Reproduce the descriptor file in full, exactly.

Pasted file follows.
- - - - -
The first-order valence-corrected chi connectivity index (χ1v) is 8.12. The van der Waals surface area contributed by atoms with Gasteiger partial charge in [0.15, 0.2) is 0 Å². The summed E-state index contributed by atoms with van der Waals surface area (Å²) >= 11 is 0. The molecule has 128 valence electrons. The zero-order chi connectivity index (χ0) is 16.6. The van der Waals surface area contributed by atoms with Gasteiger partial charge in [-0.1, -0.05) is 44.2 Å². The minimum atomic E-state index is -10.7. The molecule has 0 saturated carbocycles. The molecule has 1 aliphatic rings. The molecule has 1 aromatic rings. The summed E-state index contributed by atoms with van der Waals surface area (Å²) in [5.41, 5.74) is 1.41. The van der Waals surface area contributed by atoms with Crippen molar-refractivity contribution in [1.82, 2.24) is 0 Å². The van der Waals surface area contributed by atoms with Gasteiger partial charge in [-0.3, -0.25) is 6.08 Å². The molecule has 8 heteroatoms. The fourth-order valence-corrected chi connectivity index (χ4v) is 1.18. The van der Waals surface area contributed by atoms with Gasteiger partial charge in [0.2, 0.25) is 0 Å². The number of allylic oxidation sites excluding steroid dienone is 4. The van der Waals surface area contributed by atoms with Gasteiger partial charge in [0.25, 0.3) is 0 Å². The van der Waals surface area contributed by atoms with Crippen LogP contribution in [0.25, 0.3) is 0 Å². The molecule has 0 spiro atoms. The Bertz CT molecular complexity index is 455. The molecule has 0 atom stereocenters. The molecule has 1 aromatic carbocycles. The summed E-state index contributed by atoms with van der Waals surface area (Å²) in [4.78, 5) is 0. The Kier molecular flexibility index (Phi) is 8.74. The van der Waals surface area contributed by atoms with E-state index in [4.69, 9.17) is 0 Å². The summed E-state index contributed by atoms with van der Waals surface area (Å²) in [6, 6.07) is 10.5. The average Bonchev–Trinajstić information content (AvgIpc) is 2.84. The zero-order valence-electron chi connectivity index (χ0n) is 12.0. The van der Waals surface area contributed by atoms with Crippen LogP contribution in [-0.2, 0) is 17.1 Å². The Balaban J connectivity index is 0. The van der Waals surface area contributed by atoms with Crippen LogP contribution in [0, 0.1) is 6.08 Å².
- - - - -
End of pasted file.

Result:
The first-order valence-corrected chi connectivity index (χ1v) is 8.12. The van der Waals surface area contributed by atoms with Gasteiger partial charge in [0.15, 0.2) is 0 Å². The summed E-state index contributed by atoms with van der Waals surface area (Å²) >= 11 is 0. The molecule has 128 valence electrons. The zero-order chi connectivity index (χ0) is 16.6. The van der Waals surface area contributed by atoms with Gasteiger partial charge in [-0.1, -0.05) is 44.2 Å². The minimum atomic E-state index is -10.7. The molecule has 0 saturated carbocycles. The molecule has 1 aliphatic rings. The molecule has 1 aromatic rings. The summed E-state index contributed by atoms with van der Waals surface area (Å²) in [5.41, 5.74) is 1.41. The van der Waals surface area contributed by atoms with Crippen molar-refractivity contribution in [1.82, 2.24) is 0 Å². The van der Waals surface area contributed by atoms with Gasteiger partial charge in [-0.3, -0.25) is 6.08 Å². The molecule has 8 heteroatoms. The fourth-order valence-corrected chi connectivity index (χ4v) is 1.18. The van der Waals surface area contributed by atoms with Gasteiger partial charge in [0.2, 0.25) is 0 Å². The number of allylic oxidation sites excluding steroid dienone is 4. The van der Waals surface area contributed by atoms with Gasteiger partial charge in [0.25, 0.3) is 0 Å². The van der Waals surface area contributed by atoms with Crippen LogP contribution in [0.25, 0.3) is 0 Å². The molecule has 0 spiro atoms. The Bertz CT molecular complexity index is 455. The molecule has 0 atom stereocenters. The molecule has 1 aromatic carbocycles. The summed E-state index contributed by atoms with van der Waals surface area (Å²) in [4.78, 5) is 0. The Kier molecular flexibility index (Phi) is 8.74. The van der Waals surface area contributed by atoms with E-state index in [4.69, 9.17) is 0 Å². The summed E-state index contributed by atoms with van der Waals surface area (Å²) in [6, 6.07) is 10.5. The average Bonchev–Trinajstić information content (AvgIpc) is 2.84. The zero-order valence-electron chi connectivity index (χ0n) is 12.0. The van der Waals surface area contributed by atoms with Crippen LogP contribution in [-0.2, 0) is 17.1 Å². The Balaban J connectivity index is 0. The van der Waals surface area contributed by atoms with Crippen LogP contribution in [0, 0.1) is 6.08 Å².